Q. Can we bring stuff to give away to the children (good idea or no?) and if yes, what would you recommend?
A. Although it’s tempting, this isn’t a great idea as it encourages begging. You might consider bringing something like balloons or bubbles where you can have some sort of interaction with the kids without actually giving them something.

Q. Do you know the name of the hotel the tour will be starting from yet?
A. Though the hotel information is listed on the tour, we usually don’t have this confirmed until right before the tour (in case the group is larger or smaller than we expected). This and all other hotels will be provided a couple of weeks in advance.

Q. Can you recommend what ground transportation I should use to get to the hotel from the airport
A. You will be picked up from the airport by a driver/guide assigned by our company. Look for your name on a placard.

Q. How should I pay for the taxi fare if I’ve just arrived at the airport?
A. As noted above, this will be handled on our end. However, if for some reason, you can’t find the assigned driver, a taxi driver will take US dollars or you can use the ATM machine or an money exchange booth inside the airport to get rupees.

Q. Is there a schedule for installment payments?
A.
We don’t have anything formal set up – people set their own schedules, sometimes once a month, sometimes once every couple of months, since it depends on when they’ve registered and how much they want to send per installment.

Q. Am I responsible for my own visa?
A. Indeed you are. Applying for a visa for India has become a bit more complicated in recent years as they require a number of details from you. We outline instructions for obtaining and Indian visa here.

Q. What sort of shots do I need for this trip?
A. You’ll definitely want to have your DPT updated and perhaps Hep A and B. Both Hep A and B are a series of shots, so you’ll want to get the process started early in case it takes several months to finish the round. Other than these, please chat with a travel doctor about your specific needs/concerns.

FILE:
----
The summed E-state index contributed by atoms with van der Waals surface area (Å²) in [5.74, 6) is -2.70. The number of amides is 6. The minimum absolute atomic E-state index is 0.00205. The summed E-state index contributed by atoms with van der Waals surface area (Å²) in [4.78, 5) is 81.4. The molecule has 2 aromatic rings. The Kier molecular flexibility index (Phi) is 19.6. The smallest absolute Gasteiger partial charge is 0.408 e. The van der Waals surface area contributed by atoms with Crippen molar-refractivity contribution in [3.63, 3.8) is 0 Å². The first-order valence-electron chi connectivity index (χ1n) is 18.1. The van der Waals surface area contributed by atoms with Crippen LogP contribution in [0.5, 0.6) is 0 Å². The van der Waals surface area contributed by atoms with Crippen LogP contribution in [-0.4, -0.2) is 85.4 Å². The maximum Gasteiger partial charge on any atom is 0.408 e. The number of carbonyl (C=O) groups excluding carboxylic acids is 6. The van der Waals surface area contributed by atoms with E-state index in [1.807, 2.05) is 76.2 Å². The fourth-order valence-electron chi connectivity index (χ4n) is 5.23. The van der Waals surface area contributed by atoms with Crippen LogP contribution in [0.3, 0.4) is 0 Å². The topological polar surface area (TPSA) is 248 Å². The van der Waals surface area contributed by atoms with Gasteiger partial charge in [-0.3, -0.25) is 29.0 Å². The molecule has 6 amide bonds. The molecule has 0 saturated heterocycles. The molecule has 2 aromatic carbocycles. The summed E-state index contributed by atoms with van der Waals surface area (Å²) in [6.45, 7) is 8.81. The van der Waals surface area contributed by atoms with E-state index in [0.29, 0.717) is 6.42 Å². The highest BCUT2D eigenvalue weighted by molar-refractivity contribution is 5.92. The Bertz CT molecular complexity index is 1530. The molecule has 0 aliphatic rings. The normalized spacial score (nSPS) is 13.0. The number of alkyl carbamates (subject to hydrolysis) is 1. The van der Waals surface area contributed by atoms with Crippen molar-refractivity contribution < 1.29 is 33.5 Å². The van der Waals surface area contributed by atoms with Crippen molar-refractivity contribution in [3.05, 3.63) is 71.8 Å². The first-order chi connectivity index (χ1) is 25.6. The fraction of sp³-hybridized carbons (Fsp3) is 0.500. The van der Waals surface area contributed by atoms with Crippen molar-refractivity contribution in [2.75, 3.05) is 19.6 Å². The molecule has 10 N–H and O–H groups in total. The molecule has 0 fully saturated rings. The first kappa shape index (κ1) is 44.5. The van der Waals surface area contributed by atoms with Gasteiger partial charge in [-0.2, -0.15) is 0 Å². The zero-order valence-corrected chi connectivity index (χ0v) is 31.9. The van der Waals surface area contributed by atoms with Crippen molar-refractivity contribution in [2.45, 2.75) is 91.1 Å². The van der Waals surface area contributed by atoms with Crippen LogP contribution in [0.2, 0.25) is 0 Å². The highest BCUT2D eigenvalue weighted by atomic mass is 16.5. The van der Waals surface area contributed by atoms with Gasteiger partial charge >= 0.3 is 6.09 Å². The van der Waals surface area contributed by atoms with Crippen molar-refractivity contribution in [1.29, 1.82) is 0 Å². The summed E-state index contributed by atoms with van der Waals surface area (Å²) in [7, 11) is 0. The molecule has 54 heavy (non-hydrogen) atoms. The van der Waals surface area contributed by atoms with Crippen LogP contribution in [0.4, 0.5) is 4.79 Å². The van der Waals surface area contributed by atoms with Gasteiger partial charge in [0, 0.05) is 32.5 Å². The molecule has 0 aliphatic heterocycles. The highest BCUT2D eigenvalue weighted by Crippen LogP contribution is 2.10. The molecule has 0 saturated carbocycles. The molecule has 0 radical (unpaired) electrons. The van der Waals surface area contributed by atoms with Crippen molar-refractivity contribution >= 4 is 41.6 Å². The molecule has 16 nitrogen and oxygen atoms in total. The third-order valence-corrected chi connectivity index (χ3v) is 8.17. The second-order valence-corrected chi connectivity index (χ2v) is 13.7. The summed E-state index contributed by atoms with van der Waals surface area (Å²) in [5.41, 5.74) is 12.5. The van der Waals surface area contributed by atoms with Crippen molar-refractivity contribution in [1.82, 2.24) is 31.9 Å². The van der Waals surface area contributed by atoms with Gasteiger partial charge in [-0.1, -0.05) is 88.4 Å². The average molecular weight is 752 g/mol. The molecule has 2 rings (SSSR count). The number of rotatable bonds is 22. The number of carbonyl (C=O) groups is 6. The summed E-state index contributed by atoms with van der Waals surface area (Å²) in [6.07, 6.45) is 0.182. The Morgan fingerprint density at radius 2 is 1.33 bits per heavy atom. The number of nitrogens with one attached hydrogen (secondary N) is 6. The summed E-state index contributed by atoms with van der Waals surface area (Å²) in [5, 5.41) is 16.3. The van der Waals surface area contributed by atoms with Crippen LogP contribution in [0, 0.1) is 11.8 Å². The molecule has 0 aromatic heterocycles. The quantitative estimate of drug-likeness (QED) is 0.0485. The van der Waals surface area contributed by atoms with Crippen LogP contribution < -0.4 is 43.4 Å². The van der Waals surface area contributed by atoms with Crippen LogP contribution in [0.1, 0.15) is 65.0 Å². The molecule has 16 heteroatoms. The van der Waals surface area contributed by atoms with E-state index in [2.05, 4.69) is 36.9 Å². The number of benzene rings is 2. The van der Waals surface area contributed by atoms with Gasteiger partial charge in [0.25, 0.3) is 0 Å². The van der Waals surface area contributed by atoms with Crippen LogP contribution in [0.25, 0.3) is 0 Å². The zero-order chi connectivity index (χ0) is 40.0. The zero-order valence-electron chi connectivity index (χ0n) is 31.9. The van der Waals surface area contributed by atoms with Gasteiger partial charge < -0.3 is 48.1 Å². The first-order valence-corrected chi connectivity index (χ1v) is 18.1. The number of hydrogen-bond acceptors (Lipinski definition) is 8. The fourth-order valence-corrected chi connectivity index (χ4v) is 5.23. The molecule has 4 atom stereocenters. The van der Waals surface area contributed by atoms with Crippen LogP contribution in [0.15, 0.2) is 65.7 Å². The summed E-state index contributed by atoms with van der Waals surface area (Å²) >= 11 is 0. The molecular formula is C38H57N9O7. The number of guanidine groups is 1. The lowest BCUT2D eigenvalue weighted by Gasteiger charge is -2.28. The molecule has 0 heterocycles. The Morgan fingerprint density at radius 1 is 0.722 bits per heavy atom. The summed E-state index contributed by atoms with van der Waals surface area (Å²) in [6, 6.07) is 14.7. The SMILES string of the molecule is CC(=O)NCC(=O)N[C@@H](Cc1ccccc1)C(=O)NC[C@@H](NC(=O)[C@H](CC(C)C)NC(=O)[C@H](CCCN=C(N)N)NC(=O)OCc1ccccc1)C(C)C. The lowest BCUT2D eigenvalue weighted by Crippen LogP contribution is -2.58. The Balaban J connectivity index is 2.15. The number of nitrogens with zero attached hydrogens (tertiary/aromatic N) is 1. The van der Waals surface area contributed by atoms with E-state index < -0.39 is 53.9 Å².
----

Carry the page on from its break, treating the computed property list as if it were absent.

Q. Do I need any special medications or a first aid kit?
A. If you are pre-disposed to anything (lactose intolerant or you have a sensitive stomach) you may want to bring something for these. Medicine is widely available throughout India so if you forget something it’s likely that you can pick it up at a pharmacy.

Q. I remember reading on the website that there are deadlines for cancellations and partial refunds, or the forfeiting of one’s deposit or the full fee if cancellation is too close to departure. What happens if someone in my family becomes very ill shortly before the trip – ill enough that I wouldn’t be able to go?
A.
We have to abide by our policies – which are outlined in the registration form – because we have to wire transfer money to India about two months out. If there’s a chance you might have to cancel at the last minute due to illness, you can easily and cheaply purchase travel insurance through Insure My Trip.

Q. Do I need insurance for this tour?
A.
 Although we don’t require trip insurance, we definitely think it’s a great idea – not just for unexpected cancellations, but also for health issues and medical evacuation while you’re abroad.We highly recommend evacuation insurance for this and all international WanderTours. We recommend Insure My Trip. They have a wide range of options, good customer service, an easy to navigate website and they offer numerous affordable options including travel, medical and evacuation insurance.

Q. Will I receive a refund if I have to cancel my participation in the tour?